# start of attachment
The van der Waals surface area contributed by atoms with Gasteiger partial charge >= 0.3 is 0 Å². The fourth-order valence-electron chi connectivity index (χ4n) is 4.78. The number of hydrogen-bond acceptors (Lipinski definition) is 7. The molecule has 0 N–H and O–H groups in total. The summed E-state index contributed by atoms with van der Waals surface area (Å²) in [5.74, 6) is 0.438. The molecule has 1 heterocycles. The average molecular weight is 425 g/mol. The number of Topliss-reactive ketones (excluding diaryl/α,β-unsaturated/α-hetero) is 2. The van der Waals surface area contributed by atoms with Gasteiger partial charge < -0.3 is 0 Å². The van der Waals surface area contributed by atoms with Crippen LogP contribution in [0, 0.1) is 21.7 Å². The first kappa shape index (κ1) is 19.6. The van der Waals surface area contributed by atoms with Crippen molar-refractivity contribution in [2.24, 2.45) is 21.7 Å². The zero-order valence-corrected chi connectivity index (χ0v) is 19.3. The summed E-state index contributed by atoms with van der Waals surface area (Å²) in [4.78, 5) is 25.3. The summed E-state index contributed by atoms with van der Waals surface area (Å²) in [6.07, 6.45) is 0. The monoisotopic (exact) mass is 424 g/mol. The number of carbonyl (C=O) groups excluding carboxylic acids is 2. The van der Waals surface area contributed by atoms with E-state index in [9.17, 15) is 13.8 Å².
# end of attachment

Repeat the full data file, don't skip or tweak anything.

The van der Waals surface area contributed by atoms with Gasteiger partial charge >= 0.3 is 0 Å². The fourth-order valence-electron chi connectivity index (χ4n) is 4.78. The number of hydrogen-bond acceptors (Lipinski definition) is 7. The molecule has 0 N–H and O–H groups in total. The summed E-state index contributed by atoms with van der Waals surface area (Å²) in [5.74, 6) is 0.438. The molecule has 1 heterocycles. The average molecular weight is 425 g/mol. The number of Topliss-reactive ketones (excluding diaryl/α,β-unsaturated/α-hetero) is 2. The van der Waals surface area contributed by atoms with Gasteiger partial charge < -0.3 is 0 Å². The van der Waals surface area contributed by atoms with Crippen LogP contribution in [0, 0.1) is 21.7 Å². The first kappa shape index (κ1) is 19.6. The van der Waals surface area contributed by atoms with Crippen molar-refractivity contribution in [2.24, 2.45) is 21.7 Å². The zero-order valence-corrected chi connectivity index (χ0v) is 19.3. The summed E-state index contributed by atoms with van der Waals surface area (Å²) in [4.78, 5) is 25.3. The summed E-state index contributed by atoms with van der Waals surface area (Å²) in [6.07, 6.45) is 0. The monoisotopic (exact) mass is 424 g/mol. The number of carbonyl (C=O) groups excluding carboxylic acids is 2. The van der Waals surface area contributed by atoms with E-state index in [9.17, 15) is 13.8 Å².